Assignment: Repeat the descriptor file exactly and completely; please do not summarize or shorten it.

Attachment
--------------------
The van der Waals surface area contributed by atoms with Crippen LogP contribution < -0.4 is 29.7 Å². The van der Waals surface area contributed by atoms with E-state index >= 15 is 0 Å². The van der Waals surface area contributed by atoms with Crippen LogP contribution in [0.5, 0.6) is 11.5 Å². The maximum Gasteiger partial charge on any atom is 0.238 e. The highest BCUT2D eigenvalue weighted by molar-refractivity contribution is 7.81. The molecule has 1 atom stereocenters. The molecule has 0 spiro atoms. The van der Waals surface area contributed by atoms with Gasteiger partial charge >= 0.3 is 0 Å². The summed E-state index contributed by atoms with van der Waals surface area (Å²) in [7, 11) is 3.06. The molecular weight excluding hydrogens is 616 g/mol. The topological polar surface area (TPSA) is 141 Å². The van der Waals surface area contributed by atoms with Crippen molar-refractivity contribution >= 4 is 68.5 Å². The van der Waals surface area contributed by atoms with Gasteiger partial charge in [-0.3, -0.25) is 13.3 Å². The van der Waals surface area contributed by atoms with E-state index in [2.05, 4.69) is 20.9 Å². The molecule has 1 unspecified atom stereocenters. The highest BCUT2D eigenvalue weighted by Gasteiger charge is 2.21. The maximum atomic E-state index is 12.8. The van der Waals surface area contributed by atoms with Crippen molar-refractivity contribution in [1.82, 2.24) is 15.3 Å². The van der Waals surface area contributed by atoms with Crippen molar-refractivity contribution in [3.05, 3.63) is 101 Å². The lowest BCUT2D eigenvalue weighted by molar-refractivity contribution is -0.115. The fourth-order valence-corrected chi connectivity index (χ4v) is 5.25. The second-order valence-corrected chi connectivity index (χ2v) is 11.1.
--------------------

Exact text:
The van der Waals surface area contributed by atoms with Crippen LogP contribution < -0.4 is 29.7 Å². The van der Waals surface area contributed by atoms with E-state index >= 15 is 0 Å². The van der Waals surface area contributed by atoms with Crippen LogP contribution in [0.5, 0.6) is 11.5 Å². The maximum Gasteiger partial charge on any atom is 0.238 e. The highest BCUT2D eigenvalue weighted by molar-refractivity contribution is 7.81. The molecule has 1 atom stereocenters. The molecule has 0 spiro atoms. The van der Waals surface area contributed by atoms with Gasteiger partial charge >= 0.3 is 0 Å². The summed E-state index contributed by atoms with van der Waals surface area (Å²) in [7, 11) is 3.06. The molecular weight excluding hydrogens is 616 g/mol. The topological polar surface area (TPSA) is 141 Å². The van der Waals surface area contributed by atoms with Crippen molar-refractivity contribution >= 4 is 68.5 Å². The van der Waals surface area contributed by atoms with Gasteiger partial charge in [-0.3, -0.25) is 13.3 Å². The van der Waals surface area contributed by atoms with E-state index in [2.05, 4.69) is 20.9 Å². The molecule has 1 unspecified atom stereocenters. The highest BCUT2D eigenvalue weighted by Gasteiger charge is 2.21. The maximum atomic E-state index is 12.8. The van der Waals surface area contributed by atoms with Crippen molar-refractivity contribution in [1.82, 2.24) is 15.3 Å². The van der Waals surface area contributed by atoms with Crippen molar-refractivity contribution in [3.05, 3.63) is 101 Å². The lowest BCUT2D eigenvalue weighted by molar-refractivity contribution is -0.115. The fourth-order valence-corrected chi connectivity index (χ4v) is 5.25. The second-order valence-corrected chi connectivity index (χ2v) is 11.1.